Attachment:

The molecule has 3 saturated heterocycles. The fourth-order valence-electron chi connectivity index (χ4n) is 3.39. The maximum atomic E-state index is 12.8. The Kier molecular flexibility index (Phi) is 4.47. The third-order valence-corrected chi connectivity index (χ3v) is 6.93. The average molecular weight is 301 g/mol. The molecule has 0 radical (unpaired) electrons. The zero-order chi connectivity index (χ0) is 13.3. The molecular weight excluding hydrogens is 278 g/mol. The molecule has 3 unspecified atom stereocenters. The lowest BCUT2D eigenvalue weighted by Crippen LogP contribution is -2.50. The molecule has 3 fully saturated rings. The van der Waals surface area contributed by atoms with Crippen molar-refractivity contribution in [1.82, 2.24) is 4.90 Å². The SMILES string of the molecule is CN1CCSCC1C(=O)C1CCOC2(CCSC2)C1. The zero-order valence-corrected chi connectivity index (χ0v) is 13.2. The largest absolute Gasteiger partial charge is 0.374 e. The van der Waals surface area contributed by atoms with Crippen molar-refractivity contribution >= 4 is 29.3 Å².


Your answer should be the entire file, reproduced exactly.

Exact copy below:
The molecule has 3 saturated heterocycles. The fourth-order valence-electron chi connectivity index (χ4n) is 3.39. The maximum atomic E-state index is 12.8. The Kier molecular flexibility index (Phi) is 4.47. The third-order valence-corrected chi connectivity index (χ3v) is 6.93. The average molecular weight is 301 g/mol. The molecule has 0 radical (unpaired) electrons. The zero-order chi connectivity index (χ0) is 13.3. The molecular weight excluding hydrogens is 278 g/mol. The molecule has 3 unspecified atom stereocenters. The lowest BCUT2D eigenvalue weighted by Crippen LogP contribution is -2.50. The molecule has 3 fully saturated rings. The van der Waals surface area contributed by atoms with Crippen molar-refractivity contribution in [1.82, 2.24) is 4.90 Å². The SMILES string of the molecule is CN1CCSCC1C(=O)C1CCOC2(CCSC2)C1. The zero-order valence-corrected chi connectivity index (χ0v) is 13.2. The largest absolute Gasteiger partial charge is 0.374 e. The van der Waals surface area contributed by atoms with Crippen molar-refractivity contribution >= 4 is 29.3 Å².